About this work
Rudolf Friml was the successor to Victor Herbert as the master of operetta-like American musical theater. His earlier hits included Firefly, High Jinks, Katinka, Sometime, and Rose-Marie. He was at his best in European-style music. This play, set in fifteenth-century France, was ideal for that sort of music and gave Friml a chance to compose what many consider his best score.
The story originated in a hit 1901 drama, If I Were King, by Justin Huntly McCarthy. The play was filmed under in 1920 by Fox, starring William Farnum, and a sound remake was done by Paramount in 1938 starring Ronald Colman and Frances Dee.
The 1925 Broadway operetta had a book by W.H. Post and Brian Hooker. Hooker was also the lyricist. He was a scholar of French literature known for an outstanding English translation of Rostand's Cyrano de Bergerac. The production was lavish, and used an unusually large pit orchestra.
The story romanticizes the poet François Villon as its hero. Villon is pictured as a braggart, beggar, thief, and cut-throat, but his daring Robin Hood exploits and poetry have made him a favorite of ordinary Parisians. At the time of the story, Paris is under siege by the forces of the Duke of Burgundy and popular support of King Louis XI is at a low point. Villon has sent anonymous love poems to the beautiful Katherine de Vaucelles, causing her to reject proposals from King Louis. She goes seeking the mysterious poet, but the King shadows her. Sitting inconspicuously in an inn, Louis is incensed to hear a rabble-rouser mocking the failures of his reign and saying what he would do instead "if I were king." The infuriated monarch reveals himself. As punishment for his treasonous speech, he gives Villon a hard choice: he must either shut up and give up courting Katherine or accept the position of Grand Marshal -- with all the powers of King -- for 24 hours during which time he must make good on his boasts and free Paris, and also win the heart of Katherine. If he fails, Villon will hang. Villon's dilemma is that he has promised himself to Huguette, his mistress, but now is deeply in love with Katherine.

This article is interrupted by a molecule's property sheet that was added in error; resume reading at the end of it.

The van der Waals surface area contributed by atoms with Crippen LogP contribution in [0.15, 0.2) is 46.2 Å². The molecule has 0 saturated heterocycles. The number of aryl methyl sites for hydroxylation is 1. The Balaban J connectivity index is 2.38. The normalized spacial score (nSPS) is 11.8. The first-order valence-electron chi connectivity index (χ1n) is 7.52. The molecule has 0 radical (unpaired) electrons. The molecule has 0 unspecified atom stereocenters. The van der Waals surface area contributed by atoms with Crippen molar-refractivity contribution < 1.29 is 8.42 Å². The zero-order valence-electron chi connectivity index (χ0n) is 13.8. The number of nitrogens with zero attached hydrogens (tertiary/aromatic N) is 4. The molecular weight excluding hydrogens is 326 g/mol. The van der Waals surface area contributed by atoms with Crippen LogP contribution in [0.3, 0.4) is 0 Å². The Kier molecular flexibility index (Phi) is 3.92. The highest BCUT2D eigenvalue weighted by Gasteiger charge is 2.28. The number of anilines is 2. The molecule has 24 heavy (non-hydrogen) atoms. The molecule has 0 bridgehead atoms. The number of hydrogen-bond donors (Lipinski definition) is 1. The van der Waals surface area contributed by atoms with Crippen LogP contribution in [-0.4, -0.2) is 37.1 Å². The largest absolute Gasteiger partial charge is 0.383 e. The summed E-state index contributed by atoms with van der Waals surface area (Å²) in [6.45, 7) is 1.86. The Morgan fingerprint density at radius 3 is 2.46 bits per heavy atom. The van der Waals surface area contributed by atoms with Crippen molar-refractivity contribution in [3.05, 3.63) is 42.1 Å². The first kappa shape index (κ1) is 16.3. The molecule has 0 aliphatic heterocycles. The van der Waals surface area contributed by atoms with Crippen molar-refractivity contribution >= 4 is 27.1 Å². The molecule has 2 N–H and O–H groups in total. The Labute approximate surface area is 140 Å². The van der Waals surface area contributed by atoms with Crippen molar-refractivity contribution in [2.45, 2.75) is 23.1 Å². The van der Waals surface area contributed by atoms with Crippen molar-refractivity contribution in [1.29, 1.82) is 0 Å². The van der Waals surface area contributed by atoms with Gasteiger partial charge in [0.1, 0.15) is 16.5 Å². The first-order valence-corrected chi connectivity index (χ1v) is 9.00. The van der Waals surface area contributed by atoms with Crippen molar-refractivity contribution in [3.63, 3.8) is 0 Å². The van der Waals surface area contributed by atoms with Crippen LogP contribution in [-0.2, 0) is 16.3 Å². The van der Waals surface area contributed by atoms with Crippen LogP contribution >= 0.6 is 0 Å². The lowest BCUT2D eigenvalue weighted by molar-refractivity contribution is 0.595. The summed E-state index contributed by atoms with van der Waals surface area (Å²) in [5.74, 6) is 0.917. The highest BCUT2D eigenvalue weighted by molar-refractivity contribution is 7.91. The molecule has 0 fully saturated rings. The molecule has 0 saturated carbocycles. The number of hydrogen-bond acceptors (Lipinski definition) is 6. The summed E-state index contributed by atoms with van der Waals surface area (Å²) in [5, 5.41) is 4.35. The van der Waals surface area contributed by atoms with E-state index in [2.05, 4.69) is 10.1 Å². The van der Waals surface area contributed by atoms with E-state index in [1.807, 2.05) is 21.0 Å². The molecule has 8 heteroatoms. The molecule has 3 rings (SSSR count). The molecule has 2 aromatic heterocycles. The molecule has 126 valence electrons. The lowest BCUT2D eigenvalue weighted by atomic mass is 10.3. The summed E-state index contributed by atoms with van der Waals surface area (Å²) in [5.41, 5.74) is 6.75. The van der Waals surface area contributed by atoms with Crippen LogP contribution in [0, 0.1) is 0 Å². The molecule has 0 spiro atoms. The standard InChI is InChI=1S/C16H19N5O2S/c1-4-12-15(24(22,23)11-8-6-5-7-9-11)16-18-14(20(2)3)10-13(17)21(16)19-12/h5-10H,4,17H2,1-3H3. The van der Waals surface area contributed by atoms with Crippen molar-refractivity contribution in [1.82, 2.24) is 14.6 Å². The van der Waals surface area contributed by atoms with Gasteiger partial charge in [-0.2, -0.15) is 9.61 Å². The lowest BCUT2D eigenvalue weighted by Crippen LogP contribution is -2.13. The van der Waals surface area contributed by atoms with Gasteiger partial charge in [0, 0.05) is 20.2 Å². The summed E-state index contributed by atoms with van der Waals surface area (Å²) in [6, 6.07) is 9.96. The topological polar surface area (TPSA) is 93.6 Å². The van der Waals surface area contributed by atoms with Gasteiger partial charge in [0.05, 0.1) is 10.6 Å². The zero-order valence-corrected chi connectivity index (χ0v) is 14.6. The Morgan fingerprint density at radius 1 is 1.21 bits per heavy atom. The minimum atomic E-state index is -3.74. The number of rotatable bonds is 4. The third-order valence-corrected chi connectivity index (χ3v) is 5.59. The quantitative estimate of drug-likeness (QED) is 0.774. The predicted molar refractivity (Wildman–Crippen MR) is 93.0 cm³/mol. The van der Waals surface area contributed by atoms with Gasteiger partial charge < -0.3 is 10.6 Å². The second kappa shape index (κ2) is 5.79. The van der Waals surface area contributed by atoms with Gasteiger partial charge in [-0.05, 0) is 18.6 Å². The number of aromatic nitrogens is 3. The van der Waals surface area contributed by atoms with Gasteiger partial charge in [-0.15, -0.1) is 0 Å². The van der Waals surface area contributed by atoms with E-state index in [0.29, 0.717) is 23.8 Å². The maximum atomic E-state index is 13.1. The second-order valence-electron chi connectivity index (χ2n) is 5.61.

The play had numerous hits, including, "Only a Rose," "Song of the Vagabonds," "Some Day," "Love Me To-Night," and Huguette's deeply touching "Love for Sale." The musical made a star of Dennis King as Villon. It ran 511 performances.
In 1930 Fox produced a sound film of the musical, in two-strip Technicolor starring King and Jeanette MacDonald. (In 1991, UCLA film restorers reclaimed the color version by laboriously photographing each frame of the one existing color print before it disintegrated.) Paramount remade the musical in 1956, directed by Michael Curtiz and starring Kathryn Grayson as Katherine, Oreste Kirkop as Villon, and Walter Hampden as the King. The cast also had many talented newcomers, including Rita Moreno (as Huguette) and Harry McNaughton, Jack Lord, Phyllis Newman, and Leslie Nielsen in smaller roles.